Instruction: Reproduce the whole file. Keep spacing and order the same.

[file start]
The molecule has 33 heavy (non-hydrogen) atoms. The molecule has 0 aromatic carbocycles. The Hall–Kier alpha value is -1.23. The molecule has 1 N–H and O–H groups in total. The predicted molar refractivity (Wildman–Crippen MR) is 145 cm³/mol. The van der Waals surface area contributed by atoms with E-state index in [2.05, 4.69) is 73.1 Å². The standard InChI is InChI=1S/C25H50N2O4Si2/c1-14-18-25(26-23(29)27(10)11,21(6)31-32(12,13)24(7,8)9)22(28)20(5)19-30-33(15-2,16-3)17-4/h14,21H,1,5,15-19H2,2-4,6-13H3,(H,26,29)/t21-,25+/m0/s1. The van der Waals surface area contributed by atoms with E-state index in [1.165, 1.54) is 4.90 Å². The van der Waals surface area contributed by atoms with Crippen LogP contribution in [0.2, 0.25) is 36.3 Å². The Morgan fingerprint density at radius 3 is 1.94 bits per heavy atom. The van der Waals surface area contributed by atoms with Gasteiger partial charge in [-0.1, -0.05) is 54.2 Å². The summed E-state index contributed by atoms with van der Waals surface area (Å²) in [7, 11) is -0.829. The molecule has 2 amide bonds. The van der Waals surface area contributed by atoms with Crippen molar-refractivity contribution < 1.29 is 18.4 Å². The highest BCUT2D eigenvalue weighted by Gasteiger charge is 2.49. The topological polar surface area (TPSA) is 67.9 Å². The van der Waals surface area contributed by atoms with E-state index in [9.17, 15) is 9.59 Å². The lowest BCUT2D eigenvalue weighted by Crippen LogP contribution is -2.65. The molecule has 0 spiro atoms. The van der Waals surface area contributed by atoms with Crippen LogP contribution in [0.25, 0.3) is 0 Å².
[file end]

The molecule has 33 heavy (non-hydrogen) atoms. The molecule has 0 aromatic carbocycles. The Hall–Kier alpha value is -1.23. The molecule has 1 N–H and O–H groups in total. The predicted molar refractivity (Wildman–Crippen MR) is 145 cm³/mol. The van der Waals surface area contributed by atoms with E-state index in [2.05, 4.69) is 73.1 Å². The standard InChI is InChI=1S/C25H50N2O4Si2/c1-14-18-25(26-23(29)27(10)11,21(6)31-32(12,13)24(7,8)9)22(28)20(5)19-30-33(15-2,16-3)17-4/h14,21H,1,5,15-19H2,2-4,6-13H3,(H,26,29)/t21-,25+/m0/s1. The van der Waals surface area contributed by atoms with E-state index in [1.165, 1.54) is 4.90 Å². The van der Waals surface area contributed by atoms with Crippen LogP contribution in [0.2, 0.25) is 36.3 Å². The Morgan fingerprint density at radius 3 is 1.94 bits per heavy atom. The van der Waals surface area contributed by atoms with Gasteiger partial charge in [-0.1, -0.05) is 54.2 Å². The summed E-state index contributed by atoms with van der Waals surface area (Å²) in [7, 11) is -0.829. The molecule has 2 amide bonds. The van der Waals surface area contributed by atoms with Crippen molar-refractivity contribution < 1.29 is 18.4 Å². The highest BCUT2D eigenvalue weighted by Gasteiger charge is 2.49. The topological polar surface area (TPSA) is 67.9 Å². The van der Waals surface area contributed by atoms with E-state index in [9.17, 15) is 9.59 Å². The lowest BCUT2D eigenvalue weighted by Crippen LogP contribution is -2.65. The molecule has 0 spiro atoms. The van der Waals surface area contributed by atoms with Crippen LogP contribution in [0.25, 0.3) is 0 Å².